Why do adolescents make such risky decisions? For years, the belief was that they unthinkingly make impulsive choices. If they would just pay attention to the facts and carefully weigh the pros and cons of an action, the thinking went, adolescents would choose more wisely.
Not so, says Valerie F. Reyna, Human Development. Most risk taking in adolescents is not impulsive at all. “Adolescents think very much about the odds,” she says. “They think in a more precise way than adults do. Essentially they are willing to take a calculated risk, whereas adults are much more likely to reject that risk even when the odds are in their favor.”
These surprising findings come from Reyna’s latest series of studies regarding risk taking and decision making among people of all ages. In these studies, Reyna has applied fuzzy-trace theory, a theory of decision-making she developed with department colleague Charles J. Brainerd. Fuzzy-trace theory says people process information in two ways: One is verbatim analysis, which focuses on the literal-level details; the other is gist-based intuition, which focuses on the bottom-line meaning of information. People move between these two ways of processing, but Reyna’s research has shown that children are much more literal, or verbatim oriented, and adults are more gist or intuitively oriented.
Bottom-Line Insight Grows with Age
“Adolescents are in transition between the way adults think and the way children think,” says Reyna, “And the ones who take the most risk are much more literal. They’re thinking about the facts and the details about those facts, weighing the risk-and-reward ratio.”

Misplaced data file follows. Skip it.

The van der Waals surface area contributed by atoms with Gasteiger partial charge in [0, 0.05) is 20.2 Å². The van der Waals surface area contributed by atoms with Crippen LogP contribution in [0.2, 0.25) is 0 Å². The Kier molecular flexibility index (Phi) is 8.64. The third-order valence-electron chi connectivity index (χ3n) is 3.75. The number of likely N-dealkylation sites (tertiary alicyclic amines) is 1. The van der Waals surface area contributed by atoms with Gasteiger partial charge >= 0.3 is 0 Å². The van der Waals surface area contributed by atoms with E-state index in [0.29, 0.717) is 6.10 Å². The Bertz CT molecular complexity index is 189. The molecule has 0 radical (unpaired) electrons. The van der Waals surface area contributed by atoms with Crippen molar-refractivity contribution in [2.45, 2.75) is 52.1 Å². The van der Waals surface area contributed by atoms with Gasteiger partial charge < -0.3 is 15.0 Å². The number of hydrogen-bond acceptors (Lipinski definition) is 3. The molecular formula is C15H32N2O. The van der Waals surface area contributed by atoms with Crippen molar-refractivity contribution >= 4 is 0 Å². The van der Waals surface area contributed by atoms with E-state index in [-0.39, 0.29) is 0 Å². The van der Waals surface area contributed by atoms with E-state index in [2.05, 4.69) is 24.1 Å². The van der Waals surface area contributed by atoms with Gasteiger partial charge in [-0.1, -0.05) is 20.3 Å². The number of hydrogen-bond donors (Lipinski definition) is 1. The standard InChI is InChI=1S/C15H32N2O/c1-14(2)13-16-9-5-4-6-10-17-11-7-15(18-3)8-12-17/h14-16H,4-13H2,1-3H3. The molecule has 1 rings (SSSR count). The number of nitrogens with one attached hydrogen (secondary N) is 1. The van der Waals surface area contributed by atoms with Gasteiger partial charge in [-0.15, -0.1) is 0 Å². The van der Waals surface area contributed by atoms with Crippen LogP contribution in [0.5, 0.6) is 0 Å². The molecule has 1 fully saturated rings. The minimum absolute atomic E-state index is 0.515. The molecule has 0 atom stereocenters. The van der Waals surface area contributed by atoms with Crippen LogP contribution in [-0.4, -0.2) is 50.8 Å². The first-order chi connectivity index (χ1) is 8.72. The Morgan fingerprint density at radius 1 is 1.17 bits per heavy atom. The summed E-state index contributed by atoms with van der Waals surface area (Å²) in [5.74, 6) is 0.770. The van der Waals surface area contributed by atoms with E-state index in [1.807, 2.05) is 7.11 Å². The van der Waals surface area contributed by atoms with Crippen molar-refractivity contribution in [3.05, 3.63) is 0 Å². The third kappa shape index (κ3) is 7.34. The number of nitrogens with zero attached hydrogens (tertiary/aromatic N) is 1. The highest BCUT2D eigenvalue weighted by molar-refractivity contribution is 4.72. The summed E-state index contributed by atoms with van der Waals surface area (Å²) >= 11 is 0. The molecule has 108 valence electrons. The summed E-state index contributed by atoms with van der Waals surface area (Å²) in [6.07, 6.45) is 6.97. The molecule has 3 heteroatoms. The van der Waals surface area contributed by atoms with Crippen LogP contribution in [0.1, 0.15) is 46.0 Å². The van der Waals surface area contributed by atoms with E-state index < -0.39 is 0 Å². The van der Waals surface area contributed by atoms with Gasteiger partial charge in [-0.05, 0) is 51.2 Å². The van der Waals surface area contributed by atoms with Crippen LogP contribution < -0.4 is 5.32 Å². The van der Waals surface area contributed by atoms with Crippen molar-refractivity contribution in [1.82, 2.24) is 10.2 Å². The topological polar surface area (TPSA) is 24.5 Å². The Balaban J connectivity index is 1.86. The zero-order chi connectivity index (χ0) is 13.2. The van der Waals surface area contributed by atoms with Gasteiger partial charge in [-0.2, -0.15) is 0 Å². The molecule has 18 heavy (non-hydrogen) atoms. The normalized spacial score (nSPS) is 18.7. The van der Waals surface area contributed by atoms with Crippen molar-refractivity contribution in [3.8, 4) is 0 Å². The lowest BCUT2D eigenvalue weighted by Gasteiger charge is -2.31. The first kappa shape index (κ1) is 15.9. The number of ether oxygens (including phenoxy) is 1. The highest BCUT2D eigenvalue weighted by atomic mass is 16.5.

In a real-life situation, that can lead to what adults consider extremely risky behavior. For example, when deciding whether to have unprotected sex, both an adult and an adolescent might agree that the benefits of sex are considerable, and they may both be aware that the probability of contracting HIV from one act of unprotected sex is quite low even with an infected partner. The adult, however, will look beyond the facts at the underlying gist of the situation.
“Adults will look at this possibility of contracting HIV and see that as a catastrophic outcome,” Reyna says, “while adolescents will conclude, correctly, that the odds are in their favor. We criticize adolescents for thinking ‘It won’t happen to me,’ but objectively they are right. They probably won’t get HIV with one act of unprotected sex. But that’s not the point. Adults are using qualitative thinking, and they will say, ‘It’s not worth the risk.’ Insight into the bottom line is what grows with age.”
Most risk taking in adolescents is not impulsive at all. “Adolescents think very much about the odds.…They think in a more precise way than adults do.…willing to take a calculated risk.”
Reyna’s findings have applications to the judicial system where the U. S. Supreme Court has already ruled on two separate occasions that adolescents should not be punished with the same severity as adults for similar crimes because their brains are not fully developed. These decisions were based on earlier studies by other researchers, which showed that the adolescent brain is more geared toward reward than the adult brain and that adolescent immature cognitive control results in less inhibition. Thus, adolescents are inclined to actions that bring more risk and can stray into criminal behavior more easily than adults. “But there’s this massive third aspect to brain development that my lab has promulgated,” says Reyna, “which is that how you think about your options also changes from adolescence to adulthood, and that, too, can affect culpability.”
Can Gist Thinking Be Taught to Adolescents?